Aim: The aims of the study were to describe the characteristics of meals-on-wheels (MOW) recipients, including prevalence of malnutrition amongst those who have received input from the Nutrition and Wellbeing Service (NWS) and to explore whether the NWS had an impact on the nutritional status (malnutrition risk) of recipients over time.Background:Support services, for example, MOW, play an important role in the prevention and treatment of malnutrition in the community. In the UK, MOW services are under threat. However, little is known about how they support the health and well-being of older people. This study reports on the characteristics of MOW recipients and investigates change in nutritional status over time. Methods: A retrospective study of MOW recipients of nutritional concern who were offered a check through the NWS was conducted. Demographic, social and health information were gathered at the initial visit. Nutritional status (risk of malnutrition) was obtained using the validated Malnutrition Universal Screening Tool (MUST), at the initial and subsequent visits. Changes over time were investigated for recipients receiving at least two follow-up visits.Findings:An initial visit was made to 399 MOW recipients, and 148 recipients had two or more follow-up visits. At initial screening, 177 (44%) of recipients were at medium or high risk of malnutrition. Frailty was significantly related to malnutrition risk (P = 0.049). At follow-up, there was a reduction in malnutrition risk. Conclusions: The MOW service was associated with a reduction in malnutrition risk. By offering well-being visits within a MOW service, malnutrition can be identified early. Future studies into how MOW services might delay or prevent the need for support from acute health services and social care are warranted.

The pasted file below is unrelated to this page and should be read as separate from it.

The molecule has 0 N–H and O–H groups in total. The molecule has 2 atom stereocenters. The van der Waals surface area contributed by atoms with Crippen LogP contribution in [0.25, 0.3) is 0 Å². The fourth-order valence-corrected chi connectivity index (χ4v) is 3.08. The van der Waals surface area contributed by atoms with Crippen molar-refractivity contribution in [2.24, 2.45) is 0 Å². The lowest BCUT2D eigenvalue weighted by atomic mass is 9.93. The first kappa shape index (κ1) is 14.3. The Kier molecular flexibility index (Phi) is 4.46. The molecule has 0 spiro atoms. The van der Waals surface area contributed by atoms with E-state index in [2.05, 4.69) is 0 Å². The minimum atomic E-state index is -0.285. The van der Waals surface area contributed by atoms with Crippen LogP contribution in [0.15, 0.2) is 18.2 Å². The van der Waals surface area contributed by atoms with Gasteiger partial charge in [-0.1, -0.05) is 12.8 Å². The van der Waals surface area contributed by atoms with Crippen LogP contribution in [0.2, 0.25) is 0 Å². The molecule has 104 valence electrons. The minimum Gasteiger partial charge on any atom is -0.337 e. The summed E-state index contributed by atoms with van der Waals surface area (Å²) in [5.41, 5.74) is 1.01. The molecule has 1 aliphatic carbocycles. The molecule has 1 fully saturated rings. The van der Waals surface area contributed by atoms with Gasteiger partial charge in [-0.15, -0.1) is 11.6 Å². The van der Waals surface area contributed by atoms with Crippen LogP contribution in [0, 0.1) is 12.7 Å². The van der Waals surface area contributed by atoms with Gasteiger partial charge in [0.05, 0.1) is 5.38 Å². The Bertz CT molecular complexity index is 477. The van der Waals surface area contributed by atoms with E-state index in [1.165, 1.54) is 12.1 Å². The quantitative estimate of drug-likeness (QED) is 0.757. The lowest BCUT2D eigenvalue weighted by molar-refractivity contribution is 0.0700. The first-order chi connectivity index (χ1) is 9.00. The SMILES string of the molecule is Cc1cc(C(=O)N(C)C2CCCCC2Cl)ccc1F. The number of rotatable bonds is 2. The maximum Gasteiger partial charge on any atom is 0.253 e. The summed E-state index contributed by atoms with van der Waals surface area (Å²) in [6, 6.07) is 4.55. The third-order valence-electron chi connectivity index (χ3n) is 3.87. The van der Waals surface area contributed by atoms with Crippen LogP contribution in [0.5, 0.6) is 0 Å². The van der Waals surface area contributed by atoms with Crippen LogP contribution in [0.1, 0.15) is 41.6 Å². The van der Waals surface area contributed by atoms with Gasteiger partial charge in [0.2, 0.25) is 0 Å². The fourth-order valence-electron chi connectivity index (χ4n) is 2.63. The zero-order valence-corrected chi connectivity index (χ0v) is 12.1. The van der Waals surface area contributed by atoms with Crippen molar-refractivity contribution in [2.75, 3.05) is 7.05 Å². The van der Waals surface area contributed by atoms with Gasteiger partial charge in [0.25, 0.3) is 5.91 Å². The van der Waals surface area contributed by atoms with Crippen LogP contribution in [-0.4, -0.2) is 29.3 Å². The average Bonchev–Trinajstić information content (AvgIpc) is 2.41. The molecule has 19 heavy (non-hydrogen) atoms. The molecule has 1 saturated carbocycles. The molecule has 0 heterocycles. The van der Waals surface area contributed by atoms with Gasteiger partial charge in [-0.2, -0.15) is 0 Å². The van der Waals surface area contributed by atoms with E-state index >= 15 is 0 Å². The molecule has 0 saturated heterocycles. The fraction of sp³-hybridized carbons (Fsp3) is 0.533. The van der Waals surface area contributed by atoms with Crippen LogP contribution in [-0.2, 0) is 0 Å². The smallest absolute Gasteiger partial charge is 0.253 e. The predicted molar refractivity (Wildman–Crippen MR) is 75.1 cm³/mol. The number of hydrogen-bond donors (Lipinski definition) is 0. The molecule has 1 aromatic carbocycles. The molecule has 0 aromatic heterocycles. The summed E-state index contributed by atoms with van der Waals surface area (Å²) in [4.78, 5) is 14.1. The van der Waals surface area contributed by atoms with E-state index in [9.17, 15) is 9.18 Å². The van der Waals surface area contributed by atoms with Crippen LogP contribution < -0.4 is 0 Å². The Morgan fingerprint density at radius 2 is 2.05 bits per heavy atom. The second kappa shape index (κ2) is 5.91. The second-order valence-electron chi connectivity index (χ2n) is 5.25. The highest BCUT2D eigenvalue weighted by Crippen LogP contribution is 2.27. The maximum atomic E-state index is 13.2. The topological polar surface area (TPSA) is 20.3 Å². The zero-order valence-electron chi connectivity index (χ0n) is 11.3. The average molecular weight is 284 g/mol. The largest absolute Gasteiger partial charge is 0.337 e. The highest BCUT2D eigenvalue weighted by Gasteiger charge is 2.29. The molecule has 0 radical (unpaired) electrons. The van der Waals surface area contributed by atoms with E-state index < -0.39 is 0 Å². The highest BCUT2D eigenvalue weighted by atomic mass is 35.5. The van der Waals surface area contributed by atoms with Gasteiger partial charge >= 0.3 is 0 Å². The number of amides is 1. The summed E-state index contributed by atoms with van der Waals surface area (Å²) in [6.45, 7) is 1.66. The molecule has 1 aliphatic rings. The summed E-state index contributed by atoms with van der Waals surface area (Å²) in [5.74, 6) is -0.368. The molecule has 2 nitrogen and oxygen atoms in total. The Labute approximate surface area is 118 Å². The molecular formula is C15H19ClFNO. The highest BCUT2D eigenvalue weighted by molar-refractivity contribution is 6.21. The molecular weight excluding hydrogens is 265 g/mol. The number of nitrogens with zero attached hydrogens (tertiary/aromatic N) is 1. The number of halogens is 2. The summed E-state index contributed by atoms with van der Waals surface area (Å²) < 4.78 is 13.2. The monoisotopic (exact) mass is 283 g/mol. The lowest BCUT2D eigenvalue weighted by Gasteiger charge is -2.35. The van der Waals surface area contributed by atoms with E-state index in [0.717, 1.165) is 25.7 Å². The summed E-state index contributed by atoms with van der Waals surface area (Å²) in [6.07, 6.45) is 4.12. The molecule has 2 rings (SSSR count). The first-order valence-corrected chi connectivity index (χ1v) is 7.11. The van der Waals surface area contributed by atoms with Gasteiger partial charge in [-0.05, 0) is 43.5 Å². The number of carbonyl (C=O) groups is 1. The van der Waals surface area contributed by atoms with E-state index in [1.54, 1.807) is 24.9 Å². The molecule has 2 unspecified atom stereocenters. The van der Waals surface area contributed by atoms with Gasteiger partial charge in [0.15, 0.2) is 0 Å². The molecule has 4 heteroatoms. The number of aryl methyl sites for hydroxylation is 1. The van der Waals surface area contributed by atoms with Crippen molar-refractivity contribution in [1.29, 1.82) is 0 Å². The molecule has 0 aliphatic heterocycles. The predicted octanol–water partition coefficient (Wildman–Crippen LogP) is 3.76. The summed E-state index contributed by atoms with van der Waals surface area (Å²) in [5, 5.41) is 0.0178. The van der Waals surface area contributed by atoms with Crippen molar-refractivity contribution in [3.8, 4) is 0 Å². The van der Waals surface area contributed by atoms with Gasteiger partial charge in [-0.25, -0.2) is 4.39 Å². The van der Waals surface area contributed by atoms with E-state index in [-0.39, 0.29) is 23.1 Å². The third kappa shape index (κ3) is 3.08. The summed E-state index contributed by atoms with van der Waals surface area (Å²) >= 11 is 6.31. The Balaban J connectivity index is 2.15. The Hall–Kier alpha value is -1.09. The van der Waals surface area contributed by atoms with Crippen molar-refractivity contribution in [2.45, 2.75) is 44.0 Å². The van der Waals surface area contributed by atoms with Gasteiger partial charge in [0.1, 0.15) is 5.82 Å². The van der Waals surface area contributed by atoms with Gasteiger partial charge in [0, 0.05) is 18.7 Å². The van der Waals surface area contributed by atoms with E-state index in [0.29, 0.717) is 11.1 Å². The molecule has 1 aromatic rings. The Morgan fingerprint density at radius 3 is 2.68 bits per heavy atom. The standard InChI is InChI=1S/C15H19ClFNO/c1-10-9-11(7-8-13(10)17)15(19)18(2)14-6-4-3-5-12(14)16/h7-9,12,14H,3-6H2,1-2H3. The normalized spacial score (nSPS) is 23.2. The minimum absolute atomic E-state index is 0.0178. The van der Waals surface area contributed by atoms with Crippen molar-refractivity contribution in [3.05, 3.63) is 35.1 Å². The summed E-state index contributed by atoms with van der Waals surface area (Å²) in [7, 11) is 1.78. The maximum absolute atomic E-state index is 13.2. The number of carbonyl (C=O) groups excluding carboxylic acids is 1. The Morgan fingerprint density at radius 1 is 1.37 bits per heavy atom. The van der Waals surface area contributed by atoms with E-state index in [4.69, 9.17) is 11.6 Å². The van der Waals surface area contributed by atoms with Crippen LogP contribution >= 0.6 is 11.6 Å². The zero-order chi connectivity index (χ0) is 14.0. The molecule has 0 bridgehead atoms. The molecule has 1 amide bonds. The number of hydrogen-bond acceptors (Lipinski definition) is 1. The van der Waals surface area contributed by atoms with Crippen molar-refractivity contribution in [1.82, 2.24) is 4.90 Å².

- meals on wheels
- older people